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Monday, 13 July 2009

Alzheimer’s: Part 1

By William Weatherstone of The Diesel Gypsy

My name is William (Diesel Gypsy) Weatherstone. All is fact, as it happened.

A brief rundown of my background is that I have retired from highway transport after 50 years over the road. I am 73 years old, with no family on my side - children, brothers, sisters, parents – none, and the two nearest living friends are 450 miles away to the east and the other, 2,000 miles farther away in the opposite direction.

My wife of 45 years is 79, with one brother 400 miles away who apparently has no interest outside his immediate surrounding family. So much for that. We are on our own here in the North Country (Canada).

My previous knowledge of Alzheimer’s has been little to nothing. It was something that slowly crept up on us. My wife used to look after our banking while I was on the road and into retirement, doing a great job. Just last year, she started to have entry problems and asked me if I would take it over again. Without question, I did.

From there, I started to notice little things in her speech as well as forgetfulness creeping in. Our annual medical was due so we went together (at her request) and I mentioned it to the doctor. She gave my wife some simple tasks to perform and a few questions to answer verbally. The outcome was, either progressing dementia or Alzheimer’s disease.

I questioned the doctor on the side and asked the difference between the two. Dementia, apparently, can carry on for years and years. I was informed that it could be one year or 20 years. Shocked, I said that I don’t have 20 years. If anything happens, she has to go first; after that it doesn’t matter what happens to me.

We went to Sudbury, Ontario (120 miles east of here) for a CATscan and it proved positive.

She received new drugs to help retard the disease, but new things started creeping in quite fast. It was too fast for me to grasp.

I had a rotten few days as she developed a virus-type symptom, throwing up constantly. I had to call for an ambulance to take her to emergency. She was there eight hours and stabilized. Me? I was a nut case.

A few days later, while I was talking to her, she passed out and again I called 911 in a panic and had her transported to emergency. It was a little more dramatic this time. They found out after extensive testing that this time it was a mild heart attack. It was five days before she was released to go home.

Since then, my world has been turned upside down. Neither of us has been in a hospital overnight and rarely sick other than a bad case of flu now and then over the years. Since getting our annual flu shots for the last ten years, all has been well.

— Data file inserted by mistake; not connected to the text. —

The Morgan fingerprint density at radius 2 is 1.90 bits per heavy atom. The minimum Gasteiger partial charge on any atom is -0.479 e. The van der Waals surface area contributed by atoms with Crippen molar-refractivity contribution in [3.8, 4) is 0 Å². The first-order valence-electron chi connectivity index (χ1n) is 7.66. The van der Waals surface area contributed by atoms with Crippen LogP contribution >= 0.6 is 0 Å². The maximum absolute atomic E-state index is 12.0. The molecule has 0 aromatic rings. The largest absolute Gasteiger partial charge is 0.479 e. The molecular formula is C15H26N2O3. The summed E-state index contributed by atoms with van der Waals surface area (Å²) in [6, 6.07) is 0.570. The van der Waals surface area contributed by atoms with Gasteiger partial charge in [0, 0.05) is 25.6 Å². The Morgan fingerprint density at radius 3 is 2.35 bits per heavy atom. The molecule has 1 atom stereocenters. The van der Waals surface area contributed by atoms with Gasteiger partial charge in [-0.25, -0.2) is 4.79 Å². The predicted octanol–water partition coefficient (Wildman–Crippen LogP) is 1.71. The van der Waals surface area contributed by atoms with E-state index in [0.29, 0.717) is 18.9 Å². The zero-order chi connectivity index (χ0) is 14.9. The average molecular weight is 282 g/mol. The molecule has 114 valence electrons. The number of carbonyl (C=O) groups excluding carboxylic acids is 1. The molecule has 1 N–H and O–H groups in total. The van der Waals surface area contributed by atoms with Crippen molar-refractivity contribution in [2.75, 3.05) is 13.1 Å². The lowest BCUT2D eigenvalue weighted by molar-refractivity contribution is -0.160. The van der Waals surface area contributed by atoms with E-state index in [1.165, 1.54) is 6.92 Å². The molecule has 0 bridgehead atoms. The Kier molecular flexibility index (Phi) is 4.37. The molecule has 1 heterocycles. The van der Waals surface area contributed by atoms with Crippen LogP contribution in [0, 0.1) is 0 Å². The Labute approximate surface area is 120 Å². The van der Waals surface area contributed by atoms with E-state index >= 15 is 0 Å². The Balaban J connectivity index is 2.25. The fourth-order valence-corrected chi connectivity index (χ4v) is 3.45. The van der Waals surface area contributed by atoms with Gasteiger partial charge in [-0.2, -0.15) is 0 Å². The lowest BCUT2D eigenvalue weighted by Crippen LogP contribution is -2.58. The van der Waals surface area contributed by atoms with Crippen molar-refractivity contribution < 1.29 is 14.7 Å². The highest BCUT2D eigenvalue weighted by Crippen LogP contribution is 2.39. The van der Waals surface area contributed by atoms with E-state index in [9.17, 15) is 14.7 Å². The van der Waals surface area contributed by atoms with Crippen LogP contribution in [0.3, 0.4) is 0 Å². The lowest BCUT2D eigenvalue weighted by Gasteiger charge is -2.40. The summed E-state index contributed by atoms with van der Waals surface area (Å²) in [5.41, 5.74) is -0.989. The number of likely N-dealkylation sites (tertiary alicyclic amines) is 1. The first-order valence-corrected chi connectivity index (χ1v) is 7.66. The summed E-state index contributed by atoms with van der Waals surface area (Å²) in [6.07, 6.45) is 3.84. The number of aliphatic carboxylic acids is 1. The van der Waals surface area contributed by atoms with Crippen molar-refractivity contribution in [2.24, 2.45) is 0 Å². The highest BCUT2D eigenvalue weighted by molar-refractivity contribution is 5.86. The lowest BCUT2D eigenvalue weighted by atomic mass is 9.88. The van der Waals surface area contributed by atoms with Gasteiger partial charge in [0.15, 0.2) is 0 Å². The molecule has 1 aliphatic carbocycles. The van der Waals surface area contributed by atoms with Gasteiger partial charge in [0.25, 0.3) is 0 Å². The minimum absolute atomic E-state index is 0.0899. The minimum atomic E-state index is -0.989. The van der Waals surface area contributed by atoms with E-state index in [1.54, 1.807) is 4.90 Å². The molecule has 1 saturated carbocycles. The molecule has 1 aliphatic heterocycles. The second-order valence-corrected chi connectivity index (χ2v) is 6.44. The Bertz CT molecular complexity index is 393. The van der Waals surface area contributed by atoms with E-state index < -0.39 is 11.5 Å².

On a daily basis she started the downhill slide. She was up and down, out of bed every ten minutes or so and started wandering around the apartment. Scary! I was lucky to get two hours total sleep a day for the next three days.

I ended up calling the doctor for help with my own health. I was stressed out completely and ended up getting a couple pills to relax me and reduce the mental stress.

From there, I found out from the doctor that help was available. The Red Cross made a sitter available for me two hours a day, three days a week. It relieves the anxiety for a short time. Any relief is welcomed no matter how small.

You have to realize that bringing in a stranger to be a companion and then taking off could be critical. I made it a point that I would be there for the first meeting of the sitter, to check her identity and compatibility between the two. Fortunately all went superbly and I felt no pressure leaving them alone together. Since the first meeting, we have requested the same lady on a continuing basis. To which she agreed. All was compatible.

From this point on I have become our household’s official Mr. Mom. I do it all now, bathing and dressing her, shopping, laundry, housecleaning, cooking, car repairs and anything else that comes along. I must add here that she, no mater what mood, is still in control of her body functions even if robotic. It works for me and is the one function that could drive me over the edge trying to clean up after. Hopefully, in time, I can adjust to the problem. Who knows.

From that point, I now have a greater respect for the woman who takes care of the household as well as her man and/or kids. It is no easy chore.

Since being involved with this medical problem, which I had assumed was rare, I have come across many, many people who have been through this devastating experience. I have heard horror stories about how the caregivers went almost insane as the patient had no concept of what he/she was causing. As well as some cases where the spouse just got up and abandoned the patient. This new generation's attitude certainly is not old school.

This space is not the place for me to describe my thoughts about these abandoning-type people; my disgust is extreme and I would be censored and even possibly sued for defamation of character or some other weird political correctness.

I feel that perhaps I should chronicle my experiences from this point on, and try to describe what happens on a daily basis. The simpler the better as I am a trucker, not a writer, so I will try and describe events as they actually happened.

Who knows; perhaps someone else new to this experience may benefit from what I have learned as I feel my way through the destructive labyrinth of Alzheimer’s Disease.

Not having the experience of raising any children of my own, it seems at this late stage in my life, that I am now having that experience through my wife.

All of these events have progressed from the last six or seven months. Now, as far as taking her out in the car, I have to hold her hand to stabilize her walk and then get her in the car and do up her seat belt.

When I had to go down town for a necessary trip, I had no one to sit with her so had to take her with me. The weather was in a torrential downpour for the previous couple days. I would keep her seat belt on and lock the doors, jump out and into the office for three or four minutes and back again heading home. No problem.